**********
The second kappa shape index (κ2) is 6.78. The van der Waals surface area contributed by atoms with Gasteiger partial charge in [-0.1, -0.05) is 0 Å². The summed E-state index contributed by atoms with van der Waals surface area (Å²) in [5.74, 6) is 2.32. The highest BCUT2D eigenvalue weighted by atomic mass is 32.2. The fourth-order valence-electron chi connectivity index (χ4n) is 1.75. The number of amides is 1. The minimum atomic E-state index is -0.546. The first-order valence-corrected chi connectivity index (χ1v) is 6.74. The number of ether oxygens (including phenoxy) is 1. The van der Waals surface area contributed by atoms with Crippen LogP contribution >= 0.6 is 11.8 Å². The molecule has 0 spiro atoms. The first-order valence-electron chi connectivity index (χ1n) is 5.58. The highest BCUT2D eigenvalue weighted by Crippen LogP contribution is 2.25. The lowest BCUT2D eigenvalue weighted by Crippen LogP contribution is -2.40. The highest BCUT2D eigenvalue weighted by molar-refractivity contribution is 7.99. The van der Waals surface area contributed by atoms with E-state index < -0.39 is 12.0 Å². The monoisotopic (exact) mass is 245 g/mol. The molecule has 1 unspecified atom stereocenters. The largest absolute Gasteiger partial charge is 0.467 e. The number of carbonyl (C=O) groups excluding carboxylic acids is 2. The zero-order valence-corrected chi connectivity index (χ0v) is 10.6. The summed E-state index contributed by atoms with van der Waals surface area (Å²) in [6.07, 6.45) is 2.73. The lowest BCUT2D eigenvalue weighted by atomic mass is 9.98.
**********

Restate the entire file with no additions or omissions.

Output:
The second kappa shape index (κ2) is 6.78. The van der Waals surface area contributed by atoms with Gasteiger partial charge in [-0.1, -0.05) is 0 Å². The summed E-state index contributed by atoms with van der Waals surface area (Å²) in [5.74, 6) is 2.32. The highest BCUT2D eigenvalue weighted by atomic mass is 32.2. The fourth-order valence-electron chi connectivity index (χ4n) is 1.75. The number of amides is 1. The minimum atomic E-state index is -0.546. The first-order valence-corrected chi connectivity index (χ1v) is 6.74. The number of ether oxygens (including phenoxy) is 1. The van der Waals surface area contributed by atoms with Crippen LogP contribution >= 0.6 is 11.8 Å². The molecule has 0 spiro atoms. The first-order valence-electron chi connectivity index (χ1n) is 5.58. The highest BCUT2D eigenvalue weighted by Crippen LogP contribution is 2.25. The lowest BCUT2D eigenvalue weighted by Crippen LogP contribution is -2.40. The highest BCUT2D eigenvalue weighted by molar-refractivity contribution is 7.99. The van der Waals surface area contributed by atoms with E-state index < -0.39 is 12.0 Å². The monoisotopic (exact) mass is 245 g/mol. The molecule has 1 unspecified atom stereocenters. The largest absolute Gasteiger partial charge is 0.467 e. The number of carbonyl (C=O) groups excluding carboxylic acids is 2. The zero-order valence-corrected chi connectivity index (χ0v) is 10.6. The summed E-state index contributed by atoms with van der Waals surface area (Å²) in [6.07, 6.45) is 2.73. The lowest BCUT2D eigenvalue weighted by atomic mass is 9.98.